“To read, when one does so of one's own free will, is to make a volitional statement, to cast a vote; it is to posit an elsewhere and set off toward it. And like any traveling, reading is at once a movement and a comment of sorts about the place one has left. To open a book voluntarily is at some level to remark the insufficiency either of one's life or one's orientation toward it.”And then BTT asks "To what extent does this describe you?"
Well, to begin with, I'm not even sure I fully agree with that whole statement. I'll go along with the part about reading (volitional reading, that is) being "a movement" and a setting off toward another, new and different place. But I don't think it necessarily follows that the act says anything about the "insufficiency of one's life." That's sort of saying that only malcontents, misfits, and nerds are out there doing all the reading. And I just don't believe that's the case.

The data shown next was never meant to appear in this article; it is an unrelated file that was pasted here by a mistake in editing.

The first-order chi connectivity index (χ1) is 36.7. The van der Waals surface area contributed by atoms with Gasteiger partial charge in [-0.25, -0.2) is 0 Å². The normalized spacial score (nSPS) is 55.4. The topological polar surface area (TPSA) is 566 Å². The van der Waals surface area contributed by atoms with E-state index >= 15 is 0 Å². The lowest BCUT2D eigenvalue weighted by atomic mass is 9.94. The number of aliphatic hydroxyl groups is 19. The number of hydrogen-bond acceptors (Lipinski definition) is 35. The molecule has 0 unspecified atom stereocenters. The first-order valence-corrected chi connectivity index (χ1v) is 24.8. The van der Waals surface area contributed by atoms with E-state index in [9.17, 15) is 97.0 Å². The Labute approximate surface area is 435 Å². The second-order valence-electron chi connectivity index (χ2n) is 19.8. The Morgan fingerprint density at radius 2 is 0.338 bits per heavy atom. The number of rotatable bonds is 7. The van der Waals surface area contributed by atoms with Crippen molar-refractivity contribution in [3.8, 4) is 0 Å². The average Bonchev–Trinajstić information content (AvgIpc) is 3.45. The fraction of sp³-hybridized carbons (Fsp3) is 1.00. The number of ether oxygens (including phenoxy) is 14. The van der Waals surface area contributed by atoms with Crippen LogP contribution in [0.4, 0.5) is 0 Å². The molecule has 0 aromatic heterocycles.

Not that there's anything wrong with being a malcontent, misfit or nerd. (Some of my best friends . . . yada, yada, yada.) And maybe the statement does say something about Sven Birkerts life - I wouldn't know about that.
Of course, I agree that one reason we engage in voluntary reading is to escape our everyday existence, and experience new places and situations. But I like to think of it as an enriching process, and an adding to - not as filling in or making up for life's "insufficiency." I read because I love the experience, the process, and the benefits I derive from reading. I read because I love the voyage of discovery I take every time I open another book. I read because I can't imagine not reading, and I suspect many of my fellow readers (and book bloggers) would say the same thing. Isn't that the bookworm's creed?